Authentic & Personal; Developing Your Personal Brand
Amber Williams – Unleashing the Magic In Your Story To Build Your Personal Brand
After a heartbreaking professional setback, Amber Williams discovered the true power of a personal brand. She had been so focused on achieving the company’s goals, Amber hadn’t been building her own reputation outside of the company. When she was ready to leave her company, it felt like she had no leverage and nothing much to show for all her hard work. She’s been building her own brand since.
Amber took to the stage at the She’s Unstoppable Live! Conference to share how your personal brand is empowered by your personal story. As a Brand Strategist and founder of her brand consultancy, Punkyflair, Amber helps women uncover their stories and learn to use them to develop their personal brand. She believes in the power of storytelling and that a strong personal brand is more beneficial in business than sales pitches.
So, how do you build a strong personal brand?
Attributes of a Powerful Personal Brand
When considering how to use the magic found in their story, Amber asks her clients to consider the following factors: authenticity, meaning and connection.
Authenticity: One of the major factors that defines your personal brand is authenticity. Degrees, accolades and work experience are all duplicable, but no one has your exact story. At She’s Unstoppable, Amber said, “We live in a climate where 33% of customers buy and trust businesses and people who are authentic. Ninety percent of customers trust what a person says over what a company says.” She also quoted a Nielsen study which found that 80% of customers considered authenticity the first factor when determining if they’ll follow a person or brand on social media. When people and brands strip out the personal aspect, there is even more power in those who are willing to tell their authentic story. Amber asks, “When we’re creating these personal brands, why are we removing the personal part from it?”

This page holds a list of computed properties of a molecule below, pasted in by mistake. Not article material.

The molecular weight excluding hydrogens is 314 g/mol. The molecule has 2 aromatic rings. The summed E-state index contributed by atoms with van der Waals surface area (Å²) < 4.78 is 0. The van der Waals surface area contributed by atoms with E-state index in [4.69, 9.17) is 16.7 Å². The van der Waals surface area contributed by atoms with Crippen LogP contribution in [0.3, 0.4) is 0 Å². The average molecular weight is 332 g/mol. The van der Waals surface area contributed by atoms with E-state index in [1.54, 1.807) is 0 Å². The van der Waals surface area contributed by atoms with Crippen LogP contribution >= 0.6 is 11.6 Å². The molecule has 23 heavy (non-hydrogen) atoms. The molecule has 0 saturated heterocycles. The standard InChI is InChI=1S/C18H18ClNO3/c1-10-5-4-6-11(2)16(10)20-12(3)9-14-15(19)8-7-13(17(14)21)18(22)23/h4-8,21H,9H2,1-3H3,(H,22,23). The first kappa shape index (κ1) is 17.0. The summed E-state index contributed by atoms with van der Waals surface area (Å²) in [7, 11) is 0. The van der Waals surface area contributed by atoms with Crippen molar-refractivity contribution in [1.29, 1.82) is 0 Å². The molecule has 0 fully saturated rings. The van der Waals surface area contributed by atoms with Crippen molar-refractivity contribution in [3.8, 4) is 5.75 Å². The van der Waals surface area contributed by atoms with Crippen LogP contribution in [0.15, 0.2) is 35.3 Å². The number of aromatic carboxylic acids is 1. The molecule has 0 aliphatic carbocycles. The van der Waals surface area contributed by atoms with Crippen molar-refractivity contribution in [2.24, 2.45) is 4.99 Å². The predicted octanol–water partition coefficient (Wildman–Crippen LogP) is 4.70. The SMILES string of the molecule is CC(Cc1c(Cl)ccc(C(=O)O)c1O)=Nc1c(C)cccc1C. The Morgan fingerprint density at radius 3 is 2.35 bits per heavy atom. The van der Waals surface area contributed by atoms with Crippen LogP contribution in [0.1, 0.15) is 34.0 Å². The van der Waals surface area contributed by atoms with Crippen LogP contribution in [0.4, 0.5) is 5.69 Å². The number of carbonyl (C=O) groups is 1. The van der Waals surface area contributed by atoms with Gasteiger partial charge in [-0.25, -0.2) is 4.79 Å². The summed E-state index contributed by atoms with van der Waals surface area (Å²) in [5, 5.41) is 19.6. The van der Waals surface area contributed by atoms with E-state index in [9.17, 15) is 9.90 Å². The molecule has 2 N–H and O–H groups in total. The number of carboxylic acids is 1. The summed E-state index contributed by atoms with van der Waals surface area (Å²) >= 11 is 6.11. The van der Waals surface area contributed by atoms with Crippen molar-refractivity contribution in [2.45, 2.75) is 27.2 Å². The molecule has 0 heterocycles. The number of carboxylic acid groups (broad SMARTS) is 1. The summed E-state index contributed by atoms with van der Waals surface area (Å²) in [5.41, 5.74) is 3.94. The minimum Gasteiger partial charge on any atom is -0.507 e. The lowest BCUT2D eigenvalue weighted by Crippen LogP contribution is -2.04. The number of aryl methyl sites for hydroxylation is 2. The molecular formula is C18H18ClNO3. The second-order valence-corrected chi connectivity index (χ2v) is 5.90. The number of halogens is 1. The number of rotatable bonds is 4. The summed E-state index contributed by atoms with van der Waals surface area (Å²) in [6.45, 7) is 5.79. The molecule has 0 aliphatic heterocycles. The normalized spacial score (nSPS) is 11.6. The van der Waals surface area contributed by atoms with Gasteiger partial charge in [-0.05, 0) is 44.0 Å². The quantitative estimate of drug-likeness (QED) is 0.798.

Meaning: Tied to authenticity, are the two things that some of the most successful brands tend to have in common: meaning and connection. Meaning is your “why” and it is what differentiates a brand from a business. A brand has a deeper meaning and creates a relationship with the customers who buy into it while a business is purely transactional. To find the meaning of your story, it is necessary to look back at chapters of your life, examine them, and see which ones stand out based on how each chapter got you to where you are now. This helps you understand and identify your “why.” Amber’s own work today has been driven by her story and experiences.
Connection: Oftentimes, the personal aspects of a story are left out when developing a brand. This is especially true among women due to fear of being perceived as overly emotional. However, some of the most successful and amazing brands have emotional connections with their audiences, such as Oprah and her connection with her work. Quoting a Harvard Business Review study, Amber said, “Harvard Business Review conducted a study and found that 64% of customers buy into brands and people that have the same shared values as them.” Nielsen found that 94% of customers were more likely to be loyal when brands showed full transparency. Your story defines your personal brand, who you serve and why you serve them, says Amber. She also quoted author and entrepreneur Seth Godin who said, “People do not buy goods and services, they buy relations, stories and magic.”
By finding her why, being true and authentic, Amber is determined to make each chapter in her story count. Unleashing the magic in her story has allowed her to do what she loves in marketing and branding. Amber embraces the fact that at one point she felt like her career stopped dead in its tracks and uses it to connect with her customers who have faced similar challenges.
There is power in your story, too. Take a moment to consider what your authentic story is, how that provides meaning in your business, and use that to connect with your clients. And create relationships not just transactions.
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